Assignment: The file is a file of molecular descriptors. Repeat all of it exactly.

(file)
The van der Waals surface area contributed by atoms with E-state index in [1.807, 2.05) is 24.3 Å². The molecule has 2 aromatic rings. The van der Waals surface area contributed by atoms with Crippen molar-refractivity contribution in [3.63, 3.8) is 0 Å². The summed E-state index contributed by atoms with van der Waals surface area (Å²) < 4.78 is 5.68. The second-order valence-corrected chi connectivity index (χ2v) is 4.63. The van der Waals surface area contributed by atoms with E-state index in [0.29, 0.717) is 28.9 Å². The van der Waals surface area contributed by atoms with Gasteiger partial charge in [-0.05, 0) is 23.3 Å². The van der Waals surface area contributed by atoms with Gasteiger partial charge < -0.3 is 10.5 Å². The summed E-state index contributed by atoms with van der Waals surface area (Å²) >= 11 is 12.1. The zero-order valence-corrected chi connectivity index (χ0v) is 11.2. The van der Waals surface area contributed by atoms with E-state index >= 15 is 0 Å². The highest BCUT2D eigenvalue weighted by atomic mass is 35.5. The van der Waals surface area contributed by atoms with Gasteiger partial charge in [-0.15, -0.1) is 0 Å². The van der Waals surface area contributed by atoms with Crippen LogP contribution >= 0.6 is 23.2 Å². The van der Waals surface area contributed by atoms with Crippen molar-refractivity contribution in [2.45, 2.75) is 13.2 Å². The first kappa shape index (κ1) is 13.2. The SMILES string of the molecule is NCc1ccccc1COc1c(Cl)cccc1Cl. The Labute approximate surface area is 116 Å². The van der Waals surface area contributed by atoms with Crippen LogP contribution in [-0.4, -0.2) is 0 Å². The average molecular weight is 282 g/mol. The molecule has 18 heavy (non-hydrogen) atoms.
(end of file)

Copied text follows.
The van der Waals surface area contributed by atoms with E-state index in [1.807, 2.05) is 24.3 Å². The molecule has 2 aromatic rings. The van der Waals surface area contributed by atoms with Crippen molar-refractivity contribution in [3.63, 3.8) is 0 Å². The summed E-state index contributed by atoms with van der Waals surface area (Å²) < 4.78 is 5.68. The second-order valence-corrected chi connectivity index (χ2v) is 4.63. The van der Waals surface area contributed by atoms with E-state index in [0.29, 0.717) is 28.9 Å². The van der Waals surface area contributed by atoms with Gasteiger partial charge in [-0.05, 0) is 23.3 Å². The van der Waals surface area contributed by atoms with Gasteiger partial charge < -0.3 is 10.5 Å². The summed E-state index contributed by atoms with van der Waals surface area (Å²) >= 11 is 12.1. The zero-order valence-corrected chi connectivity index (χ0v) is 11.2. The van der Waals surface area contributed by atoms with E-state index >= 15 is 0 Å². The highest BCUT2D eigenvalue weighted by atomic mass is 35.5. The van der Waals surface area contributed by atoms with Gasteiger partial charge in [-0.15, -0.1) is 0 Å². The van der Waals surface area contributed by atoms with Crippen LogP contribution >= 0.6 is 23.2 Å². The van der Waals surface area contributed by atoms with Crippen molar-refractivity contribution in [2.45, 2.75) is 13.2 Å². The first kappa shape index (κ1) is 13.2. The SMILES string of the molecule is NCc1ccccc1COc1c(Cl)cccc1Cl. The Labute approximate surface area is 116 Å². The van der Waals surface area contributed by atoms with Crippen LogP contribution in [-0.4, -0.2) is 0 Å². The average molecular weight is 282 g/mol. The molecule has 18 heavy (non-hydrogen) atoms.